Chamberlain Hrdlicka's Appellate Blog covers a cross-section of issues of interest to businesses and individuals involved in litigation, trial and appellate lawyers, as well as judges.
Chamberlain Hrdlicka Blawgs
Business and International Tax Developments Blawg
The majority of lawsuits settle before the case goes to trial. There’s a reason for that. It can be years before a lawsuit is scheduled for trial, the outcome is unpredictable, and the process can be expensive, making an out-of-court settlement attractive.
But often, the parties are unable to reach a settlement because they view the law, the facts, and the chances of obtaining a successful verdict - however they may define it - differently. When the gap between the parties’ respective positions is too large to close, proceeding to trial may become more palatable and, indeed, preferable. But what if you come out on the losing end? Can anything be done? The answer is, yes – you can appeal and request that a higher court reviews a lower court’s decision.
Texas’ civil justice system provides fourteen intermediate appellate courts, two of which are in Houston, and a supreme court. Appeals to the intermediate appellate courts are a matter of right, meaning those courts must address the merits of a properly–filed and timely appeal. Their primary function is to carefully review and correct errors committed during a lower court trial that are brought to their attention.
It is important to note, that the appeals are based upon the “record” - a written transcript of given testimonies, exhibits and other documents filed during the initial trial – as well as written and oral arguments presented by appellate lawyers. Appellate courts do not hear witnesses or receive testimonies when reviewing cases and cannot consider anything that was not presented to the trial court. That is why it is of utmost importance to always prepare the case with a possibility of an appeal in mind and to present sufficient evidence in the lower court to be able to persuade the appellate court to rule in your favor if needed.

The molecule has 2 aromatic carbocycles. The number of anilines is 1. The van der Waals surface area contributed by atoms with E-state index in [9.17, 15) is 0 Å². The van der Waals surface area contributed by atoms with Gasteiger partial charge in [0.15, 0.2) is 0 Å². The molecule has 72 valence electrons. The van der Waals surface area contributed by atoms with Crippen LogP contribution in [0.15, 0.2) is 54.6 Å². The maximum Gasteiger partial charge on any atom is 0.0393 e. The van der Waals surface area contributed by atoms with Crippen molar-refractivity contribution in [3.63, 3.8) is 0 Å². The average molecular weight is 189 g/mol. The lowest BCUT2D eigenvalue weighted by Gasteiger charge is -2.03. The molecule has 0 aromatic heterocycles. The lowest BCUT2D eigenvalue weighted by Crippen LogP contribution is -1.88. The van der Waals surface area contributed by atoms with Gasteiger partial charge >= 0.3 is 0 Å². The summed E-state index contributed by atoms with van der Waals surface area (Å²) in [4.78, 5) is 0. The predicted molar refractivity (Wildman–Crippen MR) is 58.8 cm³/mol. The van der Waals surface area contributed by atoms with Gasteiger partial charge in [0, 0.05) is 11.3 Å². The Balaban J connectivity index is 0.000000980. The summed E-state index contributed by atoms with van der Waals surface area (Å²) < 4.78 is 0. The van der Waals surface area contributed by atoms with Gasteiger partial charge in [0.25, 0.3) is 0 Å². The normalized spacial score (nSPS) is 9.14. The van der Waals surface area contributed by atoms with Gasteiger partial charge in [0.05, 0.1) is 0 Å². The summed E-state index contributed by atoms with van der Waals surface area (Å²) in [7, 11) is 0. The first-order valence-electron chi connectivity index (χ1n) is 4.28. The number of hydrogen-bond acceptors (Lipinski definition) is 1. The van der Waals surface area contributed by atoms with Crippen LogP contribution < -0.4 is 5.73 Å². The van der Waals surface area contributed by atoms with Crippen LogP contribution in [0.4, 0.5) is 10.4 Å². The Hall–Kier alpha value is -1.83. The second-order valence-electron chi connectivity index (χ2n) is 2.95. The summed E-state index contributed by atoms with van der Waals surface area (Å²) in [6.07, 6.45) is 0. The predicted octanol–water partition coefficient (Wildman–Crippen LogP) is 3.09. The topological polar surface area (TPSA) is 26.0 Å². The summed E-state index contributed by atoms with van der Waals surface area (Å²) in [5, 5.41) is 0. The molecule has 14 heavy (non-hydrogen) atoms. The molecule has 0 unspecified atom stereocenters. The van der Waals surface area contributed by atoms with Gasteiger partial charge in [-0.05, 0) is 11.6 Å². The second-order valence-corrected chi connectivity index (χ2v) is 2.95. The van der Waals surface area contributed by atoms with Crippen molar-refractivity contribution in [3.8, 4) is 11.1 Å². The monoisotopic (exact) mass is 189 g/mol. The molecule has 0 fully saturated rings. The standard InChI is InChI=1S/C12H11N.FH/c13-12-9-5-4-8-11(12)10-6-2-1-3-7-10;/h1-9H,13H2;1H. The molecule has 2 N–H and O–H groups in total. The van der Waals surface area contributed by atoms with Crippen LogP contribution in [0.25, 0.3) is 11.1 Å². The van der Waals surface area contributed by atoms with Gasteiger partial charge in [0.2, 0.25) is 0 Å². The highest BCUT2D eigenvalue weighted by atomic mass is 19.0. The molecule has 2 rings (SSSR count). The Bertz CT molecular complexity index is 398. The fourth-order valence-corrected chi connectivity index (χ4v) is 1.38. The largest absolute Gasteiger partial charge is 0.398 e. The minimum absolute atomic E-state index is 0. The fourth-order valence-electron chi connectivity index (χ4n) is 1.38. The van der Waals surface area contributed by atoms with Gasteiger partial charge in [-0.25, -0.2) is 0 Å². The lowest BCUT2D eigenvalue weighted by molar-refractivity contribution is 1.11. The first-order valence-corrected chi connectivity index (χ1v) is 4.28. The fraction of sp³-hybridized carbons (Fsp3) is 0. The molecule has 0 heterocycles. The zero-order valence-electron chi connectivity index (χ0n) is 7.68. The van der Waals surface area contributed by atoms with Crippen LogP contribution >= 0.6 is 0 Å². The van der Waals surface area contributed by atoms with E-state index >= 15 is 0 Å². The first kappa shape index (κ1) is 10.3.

If either party is not satisfied with the outcome of an appellate case, it may appeal it further to the court of last resort. In Texas, the Texas Supreme Court hears civil appeals. Much like the United States Supreme Court, Texas Supreme Court has the discretion to pick and choose which cases it will accept.
Deciding whether to appeal should involve consultation with an experienced appellate attorney, who can identify errors made during the initial, lower court trial and provide advice on the likelihood that the judgment may be reversed.
Steve Knight is a Shareholder in the Houston Litigation group and is Co-Chair of the Appellate Law section.
Throughout his career, Mr. Knight has successfully represented clients at every phase of the appellate process, from ...